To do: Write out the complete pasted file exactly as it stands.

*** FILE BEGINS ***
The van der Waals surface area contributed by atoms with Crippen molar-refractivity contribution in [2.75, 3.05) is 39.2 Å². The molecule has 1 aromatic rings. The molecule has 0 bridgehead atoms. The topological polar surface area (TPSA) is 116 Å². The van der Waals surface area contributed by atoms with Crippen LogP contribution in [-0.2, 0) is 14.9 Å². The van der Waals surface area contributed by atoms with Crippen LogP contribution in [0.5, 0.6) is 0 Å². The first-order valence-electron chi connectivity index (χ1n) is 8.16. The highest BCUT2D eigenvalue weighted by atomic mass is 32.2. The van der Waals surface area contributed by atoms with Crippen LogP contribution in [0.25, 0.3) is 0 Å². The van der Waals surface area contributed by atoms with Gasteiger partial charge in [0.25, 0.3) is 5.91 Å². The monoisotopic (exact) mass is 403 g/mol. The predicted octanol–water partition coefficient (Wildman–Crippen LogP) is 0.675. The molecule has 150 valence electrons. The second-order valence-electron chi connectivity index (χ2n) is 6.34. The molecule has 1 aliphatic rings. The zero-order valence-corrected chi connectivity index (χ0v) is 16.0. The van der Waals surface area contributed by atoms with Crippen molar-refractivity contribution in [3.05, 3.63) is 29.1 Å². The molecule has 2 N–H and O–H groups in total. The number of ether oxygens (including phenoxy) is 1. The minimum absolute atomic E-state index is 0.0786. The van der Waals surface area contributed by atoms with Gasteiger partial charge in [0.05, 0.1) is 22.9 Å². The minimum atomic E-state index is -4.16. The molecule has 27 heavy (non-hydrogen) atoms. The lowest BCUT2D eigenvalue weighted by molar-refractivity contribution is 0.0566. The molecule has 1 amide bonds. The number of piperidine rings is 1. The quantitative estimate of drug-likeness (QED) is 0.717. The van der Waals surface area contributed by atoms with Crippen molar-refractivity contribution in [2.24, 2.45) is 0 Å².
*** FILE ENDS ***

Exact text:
The van der Waals surface area contributed by atoms with Crippen molar-refractivity contribution in [2.75, 3.05) is 39.2 Å². The molecule has 1 aromatic rings. The molecule has 0 bridgehead atoms. The topological polar surface area (TPSA) is 116 Å². The van der Waals surface area contributed by atoms with Crippen LogP contribution in [-0.2, 0) is 14.9 Å². The van der Waals surface area contributed by atoms with Crippen LogP contribution in [0.5, 0.6) is 0 Å². The first-order valence-electron chi connectivity index (χ1n) is 8.16. The highest BCUT2D eigenvalue weighted by atomic mass is 32.2. The van der Waals surface area contributed by atoms with Crippen LogP contribution in [0.25, 0.3) is 0 Å². The van der Waals surface area contributed by atoms with Gasteiger partial charge in [0.25, 0.3) is 5.91 Å². The monoisotopic (exact) mass is 403 g/mol. The predicted octanol–water partition coefficient (Wildman–Crippen LogP) is 0.675. The molecule has 150 valence electrons. The second-order valence-electron chi connectivity index (χ2n) is 6.34. The molecule has 1 aliphatic rings. The zero-order valence-corrected chi connectivity index (χ0v) is 16.0. The van der Waals surface area contributed by atoms with Crippen molar-refractivity contribution in [3.05, 3.63) is 29.1 Å². The molecule has 2 N–H and O–H groups in total. The number of ether oxygens (including phenoxy) is 1. The minimum absolute atomic E-state index is 0.0786. The van der Waals surface area contributed by atoms with Gasteiger partial charge in [0.05, 0.1) is 22.9 Å². The minimum atomic E-state index is -4.16. The molecule has 27 heavy (non-hydrogen) atoms. The lowest BCUT2D eigenvalue weighted by molar-refractivity contribution is 0.0566. The molecule has 1 amide bonds. The number of piperidine rings is 1. The quantitative estimate of drug-likeness (QED) is 0.717. The van der Waals surface area contributed by atoms with Crippen molar-refractivity contribution in [2.24, 2.45) is 0 Å².